A rock ‘n’ roll icon. A disgraced U.S. Figure Skating champ. A World War I hero. A populist Southern politician. “Real Lives” (some of them fictionalized) is the theme of my current Film as Literature class. Among the movies being screened: “The Buddy Holly Story,” “I, Tonya,” “Sergeant York” and “All the King’s Men.” As an adjunct professor for the Emeritus Institute of Saddleback College in South O.C., each semester I schedule a different slate. Given Hollywood’s continuing mania for biography (current examples: “Judy,” “Ford v. Ferrari”), there are lotsa lives — some well lived, some not — to choose from.
On Sunday, October 27, I’m leading the discussion group at the meeting of Orange County Sisters in Crime. The topic: “Spirited Away – Paranormal Elements in Mysteries.” It begins at 2 p.m.
At 3 p.m. we’ll hear from guest speaker Lisa Morton, authority on everyone’s favorite spooky holiday, Halloween (yeah!). The screenwriter and busy author (short stories, non-fiction, novels) will be talking her latest entry, the anthology Ghost Stories: Classic Tales of Horror and Suspense (co-edited with Leslie S. Klinger.) Publisher’s Weekly called it a “work of art.” Now, that’s a rave!
We meet in the Community Room of the Irvine Ranch Water District, at 15500 Sand Canyon Avenue.
The public is always welcome!
I’m about to start my latest classes for the Emeritus Institute of Saddleback College in Mission Viejo, CA – where I began teaching in fall 2016. On the schedule this semester are Introduction to Creative Writing and two sessions of Film as Literature.
I always look forward to my encore students (yeah, I have regulars) – and to meeting newbies.
I’ve been very pleased by the progress of my writing students; several are just about ready to try for publication.
As for my film courses, this semester my slate will include a classic Western (“Stagecoach,” 1939), a contemporary cross cultural romance (“The Big Sick,” 2017), a legendary film noir (“Double Indemnity,” 1944) and a sci-fi shocker (“The Thing,” the 1982 version). All related to the semester’s theme: Conflict. I’m looking forward to the dialogue following our screenings!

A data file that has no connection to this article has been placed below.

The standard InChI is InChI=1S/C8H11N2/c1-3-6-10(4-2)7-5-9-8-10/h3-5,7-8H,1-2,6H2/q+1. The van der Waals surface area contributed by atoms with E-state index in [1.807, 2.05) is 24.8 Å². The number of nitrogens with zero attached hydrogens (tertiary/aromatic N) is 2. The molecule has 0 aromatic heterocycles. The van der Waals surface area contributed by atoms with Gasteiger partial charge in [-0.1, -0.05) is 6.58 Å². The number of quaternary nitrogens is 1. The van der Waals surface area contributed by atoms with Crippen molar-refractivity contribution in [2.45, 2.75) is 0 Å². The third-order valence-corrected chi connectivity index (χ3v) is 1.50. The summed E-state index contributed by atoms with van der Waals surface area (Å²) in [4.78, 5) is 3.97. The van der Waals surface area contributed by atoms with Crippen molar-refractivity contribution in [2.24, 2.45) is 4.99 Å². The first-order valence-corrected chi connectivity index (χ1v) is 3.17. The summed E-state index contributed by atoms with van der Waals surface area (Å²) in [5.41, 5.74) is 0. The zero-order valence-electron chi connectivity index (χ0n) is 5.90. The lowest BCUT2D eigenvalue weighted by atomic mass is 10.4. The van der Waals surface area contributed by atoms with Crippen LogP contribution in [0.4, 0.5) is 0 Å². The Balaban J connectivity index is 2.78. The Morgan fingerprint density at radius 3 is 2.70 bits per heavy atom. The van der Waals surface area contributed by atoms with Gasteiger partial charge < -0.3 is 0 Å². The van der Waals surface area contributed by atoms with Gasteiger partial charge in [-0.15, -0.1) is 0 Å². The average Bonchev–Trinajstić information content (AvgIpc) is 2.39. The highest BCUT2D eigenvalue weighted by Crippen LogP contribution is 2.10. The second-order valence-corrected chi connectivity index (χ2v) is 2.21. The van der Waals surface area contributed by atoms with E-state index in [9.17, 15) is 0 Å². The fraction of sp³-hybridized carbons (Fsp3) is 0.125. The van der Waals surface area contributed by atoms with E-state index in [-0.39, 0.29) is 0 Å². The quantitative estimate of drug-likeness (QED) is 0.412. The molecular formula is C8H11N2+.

The summer issue of Mystery Scene, now on newsstands, includes my book reviews of the stand-out thriller Her Daughter’s Mother (which I tab “a doozy of a debut”) and the historical Assassin of Shadows, about the 1901 shooting of President William McKinley at the Pan-American Expo.
The online edition adds my take on the The Summer of Ellen, a brooding psychological study by Denmark’s Agatha Friis.
You’ll find lots of other reviews (and reviewers) in the magazine, which has been exploring the mystery-crime genre since the mid-Eighties.
I’ve long been intrigued by the Forties film “Nightmare Alley” – I’ve screened it for my “Film as Literature” class several times – so I’m pleased to trace the picture’s journey from the big screen to cult status and beyond for the Spring issue of Mystery Scene.
Got some great sources to weigh in on both novel and film version, as well as the book’s enigmatic author, William Lindsay Gresham. Among the folks I talked to: film noir authority and author Alain Silver; Gresham’s agent (now 85) Charles Schlessiger; and prolific author/interviewer Tom Weaver, an expert on classic horror/sci-fi who finds elements of the latter in the movie.
The issue’s just hitting newsstands. I hope you’ll find my piece mesmerizing!